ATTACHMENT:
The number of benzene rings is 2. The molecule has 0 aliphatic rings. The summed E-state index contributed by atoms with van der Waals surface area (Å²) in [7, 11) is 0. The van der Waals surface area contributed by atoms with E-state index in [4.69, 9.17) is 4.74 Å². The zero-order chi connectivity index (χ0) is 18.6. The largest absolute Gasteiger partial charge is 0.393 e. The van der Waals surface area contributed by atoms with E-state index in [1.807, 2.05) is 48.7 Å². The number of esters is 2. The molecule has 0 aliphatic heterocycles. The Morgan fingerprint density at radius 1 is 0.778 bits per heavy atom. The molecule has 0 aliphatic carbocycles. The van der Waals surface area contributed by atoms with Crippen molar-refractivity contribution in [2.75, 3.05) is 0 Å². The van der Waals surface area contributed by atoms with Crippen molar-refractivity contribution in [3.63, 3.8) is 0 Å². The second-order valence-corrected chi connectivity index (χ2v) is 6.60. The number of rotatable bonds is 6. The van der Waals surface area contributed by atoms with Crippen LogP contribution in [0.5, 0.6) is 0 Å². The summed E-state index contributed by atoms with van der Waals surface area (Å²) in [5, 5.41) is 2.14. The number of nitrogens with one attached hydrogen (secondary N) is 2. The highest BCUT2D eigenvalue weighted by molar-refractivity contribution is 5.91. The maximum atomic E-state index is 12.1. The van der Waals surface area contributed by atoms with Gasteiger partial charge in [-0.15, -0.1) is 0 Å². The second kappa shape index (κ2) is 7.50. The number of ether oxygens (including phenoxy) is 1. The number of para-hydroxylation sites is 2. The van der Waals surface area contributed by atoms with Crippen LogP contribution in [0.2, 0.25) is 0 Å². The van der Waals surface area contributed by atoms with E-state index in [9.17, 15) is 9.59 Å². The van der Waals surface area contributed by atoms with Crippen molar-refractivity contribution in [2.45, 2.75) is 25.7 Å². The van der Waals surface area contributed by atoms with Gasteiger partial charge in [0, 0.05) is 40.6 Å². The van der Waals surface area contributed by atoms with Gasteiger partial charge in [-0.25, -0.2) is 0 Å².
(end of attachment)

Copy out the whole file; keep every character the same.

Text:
The number of benzene rings is 2. The molecule has 0 aliphatic rings. The summed E-state index contributed by atoms with van der Waals surface area (Å²) in [7, 11) is 0. The van der Waals surface area contributed by atoms with E-state index in [4.69, 9.17) is 4.74 Å². The zero-order chi connectivity index (χ0) is 18.6. The largest absolute Gasteiger partial charge is 0.393 e. The van der Waals surface area contributed by atoms with E-state index in [1.807, 2.05) is 48.7 Å². The number of esters is 2. The molecule has 0 aliphatic heterocycles. The Morgan fingerprint density at radius 1 is 0.778 bits per heavy atom. The molecule has 0 aliphatic carbocycles. The van der Waals surface area contributed by atoms with Crippen molar-refractivity contribution in [2.75, 3.05) is 0 Å². The van der Waals surface area contributed by atoms with Crippen molar-refractivity contribution in [3.63, 3.8) is 0 Å². The second-order valence-corrected chi connectivity index (χ2v) is 6.60. The number of rotatable bonds is 6. The van der Waals surface area contributed by atoms with Crippen LogP contribution in [0.5, 0.6) is 0 Å². The summed E-state index contributed by atoms with van der Waals surface area (Å²) in [5, 5.41) is 2.14. The number of nitrogens with one attached hydrogen (secondary N) is 2. The highest BCUT2D eigenvalue weighted by molar-refractivity contribution is 5.91. The maximum atomic E-state index is 12.1. The van der Waals surface area contributed by atoms with Gasteiger partial charge in [-0.15, -0.1) is 0 Å². The second kappa shape index (κ2) is 7.50. The number of ether oxygens (including phenoxy) is 1. The number of para-hydroxylation sites is 2. The van der Waals surface area contributed by atoms with Crippen LogP contribution in [0.2, 0.25) is 0 Å². The van der Waals surface area contributed by atoms with E-state index in [9.17, 15) is 9.59 Å². The van der Waals surface area contributed by atoms with Crippen molar-refractivity contribution in [2.45, 2.75) is 25.7 Å². The van der Waals surface area contributed by atoms with Gasteiger partial charge in [0, 0.05) is 40.6 Å². The van der Waals surface area contributed by atoms with Gasteiger partial charge in [-0.25, -0.2) is 0 Å².